Cruel. Hideous. Despicable.
None of those words were bad enough to describe the handiwork of Steven Lorenzo, a federal judge said Friday before sentencing Lorenzo to 200 years in federal prison.
Lorenzo, 46, was convicted Nov. 10 of drugging nine men, including two who died, with the date-rape drug GHB in order to commit violence. He also was found guilty of conspiring with an accomplice to distribute GHB.
Seven men described sadistic torture at his hands. Investigators say he has been implicated but not charged in the deaths of two others.
The sentence clearly was not just about the drugs.
"He created a veritable chamber of horrors in his home in Seminole Heights," said U.S. District Judge Richard A. Lazzara.
In sentencing Lorenzo, the judge recalled pictures of beaten men, bound and naked, that were shown at Lorenzo's November trial. He remembered the words of the victims who said Lorenzo drugged and assaulted them. He thought about two of Lorenzo's suspected victims - Michael Wachholtz and Jason Galehouse, both 26 - who did not live to testify.
Both men disappeared the weekend of Dec. 19, 2003. Wachholtz's decomposed body was found two weeks later. Galehouse's body was never found, but investigators removed a section of Lorenzo's garage floor that was covered in blood later identified as the missing man's.
Scott Schweickert, the Illinois man accused of helping Lorenzo drug them, later described to investigators the way Galehouse's body was dismembered. Neither Schweickert nor Lorenzo have been charged with murder.
Schweickert's charges include conspiracy and assisting in a drug-facilitated crime of violence against Wachholtz and Galehouse. His federal trial begins Feb. 6.
Murder, sexual battery and kidnapping were all factors Lazzara used in determining Lorenzo's penalty. Lorenzo's attorney, Donald Harrison, argued that Lorenzo had not been tried on any of those accusations, but the judge said he was convinced beyond a reasonable doubt that Lorenzo was responsible for their deaths.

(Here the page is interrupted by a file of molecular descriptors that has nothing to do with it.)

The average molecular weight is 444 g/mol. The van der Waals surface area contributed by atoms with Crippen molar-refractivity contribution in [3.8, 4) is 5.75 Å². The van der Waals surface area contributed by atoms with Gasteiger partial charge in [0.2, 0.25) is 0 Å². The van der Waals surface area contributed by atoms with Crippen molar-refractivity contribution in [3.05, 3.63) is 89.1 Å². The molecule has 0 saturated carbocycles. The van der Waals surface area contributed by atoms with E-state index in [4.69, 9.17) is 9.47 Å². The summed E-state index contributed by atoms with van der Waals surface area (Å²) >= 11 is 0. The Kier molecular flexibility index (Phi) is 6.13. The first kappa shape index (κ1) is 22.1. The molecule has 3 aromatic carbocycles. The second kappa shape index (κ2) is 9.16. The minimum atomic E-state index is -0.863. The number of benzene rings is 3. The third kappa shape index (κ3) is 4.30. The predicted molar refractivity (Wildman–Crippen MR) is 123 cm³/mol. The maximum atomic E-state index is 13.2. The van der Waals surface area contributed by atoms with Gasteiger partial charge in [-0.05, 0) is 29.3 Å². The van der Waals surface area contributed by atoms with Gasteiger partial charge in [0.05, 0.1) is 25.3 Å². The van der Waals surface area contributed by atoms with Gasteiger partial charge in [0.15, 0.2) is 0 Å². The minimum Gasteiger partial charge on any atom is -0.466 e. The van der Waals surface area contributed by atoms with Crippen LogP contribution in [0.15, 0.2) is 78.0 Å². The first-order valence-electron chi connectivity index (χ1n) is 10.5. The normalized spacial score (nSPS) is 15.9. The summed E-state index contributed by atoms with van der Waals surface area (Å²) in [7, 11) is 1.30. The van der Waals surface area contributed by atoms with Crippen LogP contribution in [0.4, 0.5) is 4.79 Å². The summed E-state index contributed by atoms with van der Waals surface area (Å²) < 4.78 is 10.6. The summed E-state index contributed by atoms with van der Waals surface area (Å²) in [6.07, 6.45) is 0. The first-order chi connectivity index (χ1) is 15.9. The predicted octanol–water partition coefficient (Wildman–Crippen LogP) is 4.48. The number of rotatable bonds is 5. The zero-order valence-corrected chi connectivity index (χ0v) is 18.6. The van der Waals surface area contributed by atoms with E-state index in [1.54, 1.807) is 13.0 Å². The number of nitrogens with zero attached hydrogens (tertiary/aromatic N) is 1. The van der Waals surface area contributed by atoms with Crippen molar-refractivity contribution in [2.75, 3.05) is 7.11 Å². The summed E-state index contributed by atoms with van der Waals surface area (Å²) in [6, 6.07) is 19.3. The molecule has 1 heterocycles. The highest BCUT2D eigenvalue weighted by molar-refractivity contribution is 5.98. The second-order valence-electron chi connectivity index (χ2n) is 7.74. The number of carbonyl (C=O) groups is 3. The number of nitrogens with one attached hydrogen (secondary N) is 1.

Albert Perkins, one of Lorenzo's victims who agreed to identify himself, looked Lorenzo in the eye when he made a statement at the sentencing.
"I hope each time you wake up to face a new day, you will hear the screams of your victims," Perkins said.
Ruth Wachholtz, 50, wore a button with her son's face on it. Some days she still expects to pick up the phone and hear, "Hey, mom, what's up? Whatcha doin'?"
"I keep waiting for a call from him," she said, through tears. "I know I'm never going to hear from him again."
Stephen Wachholtz, 27, didn't cry in front of Lorenzo. He stared at him and spoke.
"Dude, you took my brother from me. That was a big mistake," he said. "I wish you the worst in prison. The worst."
Lorenzo leaned back in his chair and smirked. He snickered throughout the sentencing.
Stephen Wachholtz stormed out of the courtroom.
When Lazzara asked Lorenzo if he wanted to make a statement, Lorenzo responded, "I have a lot of things to say, but it's not the time to say it. I'll get my chance some day."
"Some day?" Lazzara asked. "Enigmatic to the end."
Lazzara commended everyone involved in the case, from special agents to Tampa police to attorneys and the jury.
But to Lorenzo, he said, "With the smirk on your face, you deserve no commendation. All you merit is society's utter condemnation and contempt for the despicable acts. . . . you perpetrated on these victims."
Lazzara said nothing in his 35-year legal career could have prepared him for the evidence and testimony presented at the trial. He was "shellshocked" by the gruesome images and said he felt bad that the jury had to suffer through it. He called Lorenzo a "psychopathic predator," and raised his voice several times, frustrated by the defendant's defiant smile.
"The defendant has shown and continues to show even now absolutely no remorse, no regret for his criminal conduct," Lazzara said.
After the 200-year sentence was delivered, and Lorenzo was ordered to pay the Wachholtz family $4,210 to cover Michael's funeral expenses, Harrison said Lorenzo planned to appeal the judge's sentence.
"It was no surprise to us," Harrison later said of the maximum sentence. When asked about his client's smirking, Harrison chalked it up to nerves and helplessness.
"What does he have to lose?" Harrison said.
Perkins, the victim who spoke, was satisfied with the verdict but disappointed by Lorenzo's reaction.
"I was hoping to see him scared and afraid," Perkins said. "When I saw that smirk on his face, it upset me."
Ruth Wachholtz hopes the sentence marks a steppingstone for the state to file murder charges. Harrison said the state's case is weak. And Lazzara made his sentiments clear in court.
"I would hope that he never sees the light of day again," Lazzara said.Alexandra Zayas can be reached at 813-226-3354 or at azayassptimes.com.